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Utilizing Neurofeedback for Depression: A Promising Treatment

Learn how neurofeedback brain training is a promising treatment for depression.

Neurofeedback and Depression

Article Contents

What is Brain Training Neurofeedback?

Most people know that depression can be treated with medication and therapy, but fewer people know of neurofeedback for depression. Neurofeedback is a type of therapy that improves various conditions affecting mood, anxiety, attention, and even academic and athletic ability. Instead of simply treating symptoms like medication does, neurofeedback aims to fix problems at the root—the root being brainwaves.

How it Works

Brainwaves are the representations of the brain’s electrical activity. So, how does neurofeedback work for depression? Neurofeedback measures brainwaves and then adjusts any disrupted brainwaves into a healthy range. Brainwaves are measured by a non-invasive test called an electroencephalography (EEG), then transmitted into a graph or audio. Your healthcare provider then interprets the graph or audio and determines which brain wave therapy for depression is right for you.

After a brain mapping for depression is created, treatment begins. Brain wave therapy for depression is safe and non-invasive and involves watching videos, playing video games, or listening to audio to train depression brain waves into healthier patterns. Your brain is ‘rewarded’ for positive thinking patterns, and—since the brain is reward-seeking—it continues to engage in healthy thinking patterns even after treatment ends.

Neurofeedback and Depression: What is Depression?

Neurofeedback and Depression

Depression, or major depressive disorder, is a mood disorder that makes you feel sad, hopeless, and low in energy, and you may also experience a loss of interest in life in general. According to the National Institute of Mental Health, major depression affects about 7% of the U.S. population over age 18. Additionally, between 20% and 25% of adults may experience an episode of major depression at some point during their life.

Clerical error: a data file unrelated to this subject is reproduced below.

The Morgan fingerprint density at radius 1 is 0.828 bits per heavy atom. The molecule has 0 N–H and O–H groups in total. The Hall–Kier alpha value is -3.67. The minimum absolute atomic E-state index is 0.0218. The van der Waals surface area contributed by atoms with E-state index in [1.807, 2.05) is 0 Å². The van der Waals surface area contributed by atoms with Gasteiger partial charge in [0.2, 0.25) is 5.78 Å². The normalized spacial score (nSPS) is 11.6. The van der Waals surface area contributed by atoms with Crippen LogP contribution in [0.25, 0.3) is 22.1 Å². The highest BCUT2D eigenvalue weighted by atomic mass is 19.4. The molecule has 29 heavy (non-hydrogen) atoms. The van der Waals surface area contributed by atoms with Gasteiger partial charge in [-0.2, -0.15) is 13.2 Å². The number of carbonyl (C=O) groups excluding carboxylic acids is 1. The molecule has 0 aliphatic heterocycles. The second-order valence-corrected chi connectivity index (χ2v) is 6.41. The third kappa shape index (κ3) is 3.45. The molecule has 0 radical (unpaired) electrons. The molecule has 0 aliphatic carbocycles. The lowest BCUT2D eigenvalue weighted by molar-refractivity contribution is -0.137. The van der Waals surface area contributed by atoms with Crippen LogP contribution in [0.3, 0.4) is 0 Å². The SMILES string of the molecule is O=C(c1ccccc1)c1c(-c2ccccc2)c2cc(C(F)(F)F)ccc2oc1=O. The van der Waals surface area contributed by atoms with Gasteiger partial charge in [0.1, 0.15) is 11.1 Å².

Typically, treatment can improve depression, the common ones being psychotherapy and pharmaceutical medications. However, some people with the condition—especially treatment-resistant depression (TRD)—may benefit from alternative therapies like neurofeedback for depression.

Most people feel depression at some point in their lives, but major depressive disorder goes beyond occasional bouts of sadness—people with depression experience ongoing symptoms that interfere with their daily life and ability to function normally.

Symptoms of Depression

Some of these symptoms include:

  • Sadness and hopelessness
  • Low energy and fatigue
  • Feelings of worthlessness or guilt
  • Restlessness
  • Appetite changes, either eating too much or too little
  • Anhedonia, or lack of pleasure in things they typically enjoy
  • Trouble sleeping, either sleeping too much or too little
  • Recurrent thoughts of death or suicide

How Long Can Depression Last?

Depression can last for weeks, months, or years, depending on lifestyle factors and if you seek treatment. Learning how to calm anxiety and depression through treatment can reduce the chance of recurring bouts of depression. Some people only have one depressive episode in life, but many people have frequent episodes of depression.

Treatment is essential because depression that’s left untreated can have significant impacts on your life. Like any other illness, the symptoms of depression can get worse with time, especially without treatment. Untreated depression can lead to job loss or relationship problems, and at worst, self-harm or suicide. If you or someone you know is experiencing depression and suicidal ideation, reach out to the National Suicide Prevention Lifeline at 800-273-8255.

Seeking treatment, especially if you’re someone who experiences long-term or recurring bouts of depression, is crucial in managing symptoms and improving quality of life.